By contrast the wild daffodils are genuinely wild, they grow only where the original woodland ground surface remains, although they are also slowly spreading onto ground that was disturbed.

wild daffodil

wild daffodils

The surrounding area has quite a good population of wild daffodils, although they do show signs of hybridising near to the larger plantings of garden cultivars. For this reason we have removed just about all the cultivated varieties from the reserve, although we still manage to find a few hidden away somewhere every year.

One of the more important early nectar sources for insects is the lesser celandine, these are so reflectively yellow that they are difficult to photograph. They have  a dish-shaped flower which reflects the sun into the centre heating it up. The flowers also reflect ultraviolet light very strongly, especially around the flower centre, making them very attractive to bees and hoverflies which see these wavelengths very well.

lesser celandine

lesser celandine

Another very attractive flower to insects is willow, the catkins are also yellow, although this is because of the abundant pollen, which is also the main prize for many of the insects that visit.

Willow catkins

willow catkins

These are the male flowers and the trees are single sexed, so only about half have the “Pussy willow” flowers.

willow catkins with wasp

Willow catkins, look closely at one of the lower flowers and you can see a small wasp.

Although both sexes produce nectar the male trees are especially valuable for bees as they need pollen as a food source in the spring, apparently this stimulates the queens to lay eggs.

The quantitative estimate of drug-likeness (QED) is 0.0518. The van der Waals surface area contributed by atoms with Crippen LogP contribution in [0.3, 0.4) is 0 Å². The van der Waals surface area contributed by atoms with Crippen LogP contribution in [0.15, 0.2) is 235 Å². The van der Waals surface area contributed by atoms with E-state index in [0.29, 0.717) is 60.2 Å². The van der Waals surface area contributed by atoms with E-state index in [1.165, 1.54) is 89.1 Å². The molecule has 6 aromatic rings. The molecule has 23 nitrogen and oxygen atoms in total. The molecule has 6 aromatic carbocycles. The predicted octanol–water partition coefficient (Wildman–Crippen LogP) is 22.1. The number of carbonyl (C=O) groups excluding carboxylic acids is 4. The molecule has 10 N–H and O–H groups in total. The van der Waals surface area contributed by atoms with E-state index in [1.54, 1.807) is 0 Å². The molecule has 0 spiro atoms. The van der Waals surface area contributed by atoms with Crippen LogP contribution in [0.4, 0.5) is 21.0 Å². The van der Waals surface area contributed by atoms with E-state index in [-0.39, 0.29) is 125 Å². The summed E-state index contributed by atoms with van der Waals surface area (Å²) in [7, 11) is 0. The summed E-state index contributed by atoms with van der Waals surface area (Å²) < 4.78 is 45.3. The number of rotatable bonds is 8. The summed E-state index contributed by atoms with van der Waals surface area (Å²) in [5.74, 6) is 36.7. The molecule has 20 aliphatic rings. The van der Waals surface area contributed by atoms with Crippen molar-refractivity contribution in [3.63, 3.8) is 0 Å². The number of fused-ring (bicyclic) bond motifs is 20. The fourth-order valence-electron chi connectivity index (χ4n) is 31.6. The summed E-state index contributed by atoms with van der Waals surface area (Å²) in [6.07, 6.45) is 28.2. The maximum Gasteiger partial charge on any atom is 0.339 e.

Other yellow flowers include gorse, flowering now ,although peaking usually in May and famously never not in flower hence the saying that “When gorse is out of bloom, kissing is out of season”.

gorse

gorse, a very prickly member of the pea family.

In the alder carr the opposite-leaved golden saxifrage is now flowering, the flowers are not large or very obvious, but they continue the yellow theme.

opposite-leaved golden saxifrage

opposite-leaved golden saxifrage

This plant only colonised Blashford Lakes in the last ten years, I think carried down the Dockens Water, possibly from our reserve at Linwood where it is very common.

 

Then the Thaw

Sunday was a day of great change, at first the snow was still thick in many places, turning to slush on the paths, but still making the roads a little difficult in places.

After the cold of the previous few days the warm sun of a proper springlike day was very welcome. The change during the day was remarkable, by lunchtime the entrance track was largely clear of snow and the Dockens Water was starting to rise and flood through the woodland.

Dockens Water

Dockens Water levels starting to rise